Pubdate: Thu, 31 Jan 2002
Source: London Free Press (CN ON)
Copyright: 2002 The London Free Press a division of Sun Media Corporation.
Authors: John Herbert and Jennifer O'Brien, Free Press Reporters


London police joined the nation's fight against drugs and took it into 
bedroom communities around the city yesterday.

About 500 police officers from 20 municipal, regional, provincial and 
federal forces raided 149 homes across the country in a well-orchestrated 
sweep on home-grown marijuana operations.

By the end of the day, Operation Green Sweep, co-ordinated by Ontario's 
York Region police service, has resulted in 136 arrests, 289 charges, and 
the seizure of 46,796 marijuana plants and $3.2 million worth of growing 

Raids were conducted late last night in British Columbia and Quebec, 
completing the project that began with planning in November.

London Police Const. Ryan Holland said about 40 officers from the city 
police force and local RCMP detachment raided six homes in London while a 
seventh home in Dorchester was raided by OPP from London.

Police here seized marijuana valued at $1.6 million and arrested nine 
adults and two teenagers. They also seized $120,000 worth of growing 
equipment and $500,000 in assets considered proceeds of crime. Holland said 
the assets were two homes and a car.

Police did not release names of the people charged.

Homes were raided at 1653 Richmond St., 817 Valetta St., 97 Langton Rd., 31 
Springbank Dr., 126 Napolean Dr., and 151 Bonaventure Dr.

"We want the public to understand these types of organized criminal 
activity are taking place in every neighbourhood across London,'' Holland 
said, adding the raids in London were mostly in residential areas.

"This was a co-ordinated effort to really heighten the awareness these 
operations are happening in all types of neighbourhoods.''

Holland said in most cases, the people setting up the growing operation are 
bypassing electricity meters and creating fire hazards. A typical grow 
operation consumes about $1,500 worth of electricity a month.

The London raid at 817 Valetta at 8 a.m. underscored how the drug business 
can be found right next door.

The Oakridge Acres bungalow can be found in the heart of one of London's 
proudest neighbourhoods where kids play hockey, go to school and church.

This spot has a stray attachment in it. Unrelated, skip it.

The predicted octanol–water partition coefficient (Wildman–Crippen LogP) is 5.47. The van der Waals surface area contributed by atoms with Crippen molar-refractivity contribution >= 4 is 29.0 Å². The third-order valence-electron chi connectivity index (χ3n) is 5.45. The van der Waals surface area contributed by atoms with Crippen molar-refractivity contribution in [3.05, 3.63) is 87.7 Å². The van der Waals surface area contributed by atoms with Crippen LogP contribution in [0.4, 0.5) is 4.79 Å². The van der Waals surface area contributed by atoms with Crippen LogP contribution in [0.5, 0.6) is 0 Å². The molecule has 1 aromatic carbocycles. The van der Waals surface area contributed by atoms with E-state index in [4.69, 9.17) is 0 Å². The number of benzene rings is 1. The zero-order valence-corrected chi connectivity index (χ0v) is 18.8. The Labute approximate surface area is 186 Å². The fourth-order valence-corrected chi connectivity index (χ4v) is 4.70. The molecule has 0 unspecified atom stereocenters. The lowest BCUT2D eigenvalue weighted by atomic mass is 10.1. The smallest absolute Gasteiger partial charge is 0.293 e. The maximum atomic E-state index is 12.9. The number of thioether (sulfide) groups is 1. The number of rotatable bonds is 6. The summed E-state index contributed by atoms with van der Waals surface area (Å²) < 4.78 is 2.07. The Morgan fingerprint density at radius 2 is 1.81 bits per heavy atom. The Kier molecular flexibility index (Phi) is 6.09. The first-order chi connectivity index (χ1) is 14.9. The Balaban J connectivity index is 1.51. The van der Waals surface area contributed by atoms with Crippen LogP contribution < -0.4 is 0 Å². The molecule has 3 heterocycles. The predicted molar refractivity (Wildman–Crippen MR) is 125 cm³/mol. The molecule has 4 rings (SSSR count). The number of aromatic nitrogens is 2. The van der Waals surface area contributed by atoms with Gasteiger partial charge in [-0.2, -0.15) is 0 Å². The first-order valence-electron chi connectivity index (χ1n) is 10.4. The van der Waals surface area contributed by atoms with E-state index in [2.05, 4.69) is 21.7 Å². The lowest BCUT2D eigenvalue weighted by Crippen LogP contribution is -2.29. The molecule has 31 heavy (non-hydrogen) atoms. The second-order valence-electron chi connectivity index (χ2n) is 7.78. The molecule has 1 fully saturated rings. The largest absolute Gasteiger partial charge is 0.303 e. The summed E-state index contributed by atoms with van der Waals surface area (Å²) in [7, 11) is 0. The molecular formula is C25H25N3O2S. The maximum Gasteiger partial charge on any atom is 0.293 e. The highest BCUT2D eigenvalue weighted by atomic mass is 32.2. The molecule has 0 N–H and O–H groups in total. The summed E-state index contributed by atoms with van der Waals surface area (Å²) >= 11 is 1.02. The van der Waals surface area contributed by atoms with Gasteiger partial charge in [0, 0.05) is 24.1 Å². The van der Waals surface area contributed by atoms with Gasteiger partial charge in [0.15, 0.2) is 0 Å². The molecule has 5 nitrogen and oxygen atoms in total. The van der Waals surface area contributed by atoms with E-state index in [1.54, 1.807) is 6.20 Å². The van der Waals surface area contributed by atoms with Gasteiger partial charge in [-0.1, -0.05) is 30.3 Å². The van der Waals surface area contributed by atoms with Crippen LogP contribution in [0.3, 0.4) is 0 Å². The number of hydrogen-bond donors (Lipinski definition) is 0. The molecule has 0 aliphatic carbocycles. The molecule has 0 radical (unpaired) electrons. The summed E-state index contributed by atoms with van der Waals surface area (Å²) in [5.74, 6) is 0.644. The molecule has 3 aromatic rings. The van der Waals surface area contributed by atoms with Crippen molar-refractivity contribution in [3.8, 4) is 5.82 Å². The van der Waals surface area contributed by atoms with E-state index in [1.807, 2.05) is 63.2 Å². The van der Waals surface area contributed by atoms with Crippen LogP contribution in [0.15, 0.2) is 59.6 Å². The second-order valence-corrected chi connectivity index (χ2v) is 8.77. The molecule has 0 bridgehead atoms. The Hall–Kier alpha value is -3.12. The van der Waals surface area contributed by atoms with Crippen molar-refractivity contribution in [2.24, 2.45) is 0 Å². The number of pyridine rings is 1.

The home is located across from Riverside public school, next to the 
Oakridge Arena and just down the street from Notre Dame separate school and 
St. Pius X Roman Catholic Church.

Holland said the home on Valetta and the majority of others raided in 
London were used mainly for growing marijuana. It appeared there were no 
full-time residents or families living in them.

Inside the Valetta Street home, police found only a mattress, television 
and table in the living room.

"The rest of the house was for growing marijuana,'' Holland said.

Police say it is a rental house with absentee tenants and described it as a 
''typical growth operation.''

Marijuana plants were found throughout the house and there was a strong 
smell of marijuana outside. Police removed more than 500 plants in various 
stages of growth and loaded six garbage bags of drugs into a truck.

One man was arrested at the house without resistance.

The Langton Road home was occupied by a family with three kids, said 
neighbour Steve Person.

"They are pretty quiet,'' Person said. "The most noise we ever heard was 
last summer one night when the grandmother and the mother were sewing in 
the garage while the kids were out screaming and playing in the backyard.

"It's pretty weird. It's a family neighbourhood. We have kids playing road 
hockey on the street. To have that sort of thing happen is quite odd.

"I had no idea they were involved in this.''
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